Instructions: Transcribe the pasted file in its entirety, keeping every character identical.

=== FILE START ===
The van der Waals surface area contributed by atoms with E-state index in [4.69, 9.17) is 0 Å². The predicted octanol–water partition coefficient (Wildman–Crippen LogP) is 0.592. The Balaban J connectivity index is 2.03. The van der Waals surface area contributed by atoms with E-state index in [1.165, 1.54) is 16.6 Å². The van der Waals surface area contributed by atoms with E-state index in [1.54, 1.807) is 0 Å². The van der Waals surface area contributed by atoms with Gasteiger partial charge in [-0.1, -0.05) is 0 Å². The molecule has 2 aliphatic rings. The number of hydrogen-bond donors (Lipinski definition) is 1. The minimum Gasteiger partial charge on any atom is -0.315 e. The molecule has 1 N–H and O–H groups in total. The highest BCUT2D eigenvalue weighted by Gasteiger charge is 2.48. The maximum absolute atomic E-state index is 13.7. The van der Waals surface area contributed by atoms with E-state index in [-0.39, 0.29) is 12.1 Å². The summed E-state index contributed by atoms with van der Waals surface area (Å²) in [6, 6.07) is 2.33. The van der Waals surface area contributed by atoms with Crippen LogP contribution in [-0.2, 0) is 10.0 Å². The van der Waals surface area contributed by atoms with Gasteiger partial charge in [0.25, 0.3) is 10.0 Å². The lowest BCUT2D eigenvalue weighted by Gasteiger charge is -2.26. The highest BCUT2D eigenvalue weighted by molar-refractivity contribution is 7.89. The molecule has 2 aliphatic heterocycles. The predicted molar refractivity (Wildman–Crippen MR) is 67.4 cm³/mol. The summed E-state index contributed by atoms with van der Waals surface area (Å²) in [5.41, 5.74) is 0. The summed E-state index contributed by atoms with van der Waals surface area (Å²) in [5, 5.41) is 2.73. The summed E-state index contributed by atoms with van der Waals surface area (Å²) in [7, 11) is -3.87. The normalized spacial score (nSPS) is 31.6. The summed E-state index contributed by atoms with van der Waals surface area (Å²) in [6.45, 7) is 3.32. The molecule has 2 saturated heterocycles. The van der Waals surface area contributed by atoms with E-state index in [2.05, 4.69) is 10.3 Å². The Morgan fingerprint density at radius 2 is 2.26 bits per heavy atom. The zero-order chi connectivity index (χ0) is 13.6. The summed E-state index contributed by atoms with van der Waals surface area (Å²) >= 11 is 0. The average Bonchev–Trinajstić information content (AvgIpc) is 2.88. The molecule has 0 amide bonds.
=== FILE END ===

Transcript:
The van der Waals surface area contributed by atoms with E-state index in [4.69, 9.17) is 0 Å². The predicted octanol–water partition coefficient (Wildman–Crippen LogP) is 0.592. The Balaban J connectivity index is 2.03. The van der Waals surface area contributed by atoms with E-state index in [1.165, 1.54) is 16.6 Å². The van der Waals surface area contributed by atoms with E-state index in [1.54, 1.807) is 0 Å². The van der Waals surface area contributed by atoms with Gasteiger partial charge in [-0.1, -0.05) is 0 Å². The molecule has 2 aliphatic rings. The number of hydrogen-bond donors (Lipinski definition) is 1. The minimum Gasteiger partial charge on any atom is -0.315 e. The molecule has 1 N–H and O–H groups in total. The highest BCUT2D eigenvalue weighted by Gasteiger charge is 2.48. The maximum absolute atomic E-state index is 13.7. The van der Waals surface area contributed by atoms with E-state index in [-0.39, 0.29) is 12.1 Å². The summed E-state index contributed by atoms with van der Waals surface area (Å²) in [6, 6.07) is 2.33. The van der Waals surface area contributed by atoms with Crippen LogP contribution in [-0.2, 0) is 10.0 Å². The van der Waals surface area contributed by atoms with Gasteiger partial charge in [0.25, 0.3) is 10.0 Å². The lowest BCUT2D eigenvalue weighted by Gasteiger charge is -2.26. The highest BCUT2D eigenvalue weighted by molar-refractivity contribution is 7.89. The molecule has 2 aliphatic heterocycles. The predicted molar refractivity (Wildman–Crippen MR) is 67.4 cm³/mol. The summed E-state index contributed by atoms with van der Waals surface area (Å²) in [5.41, 5.74) is 0. The summed E-state index contributed by atoms with van der Waals surface area (Å²) in [5, 5.41) is 2.73. The summed E-state index contributed by atoms with van der Waals surface area (Å²) in [7, 11) is -3.87. The normalized spacial score (nSPS) is 31.6. The summed E-state index contributed by atoms with van der Waals surface area (Å²) in [6.45, 7) is 3.32. The molecule has 2 saturated heterocycles. The van der Waals surface area contributed by atoms with E-state index in [2.05, 4.69) is 10.3 Å². The Morgan fingerprint density at radius 2 is 2.26 bits per heavy atom. The zero-order chi connectivity index (χ0) is 13.6. The summed E-state index contributed by atoms with van der Waals surface area (Å²) >= 11 is 0. The average Bonchev–Trinajstić information content (AvgIpc) is 2.88. The molecule has 0 amide bonds.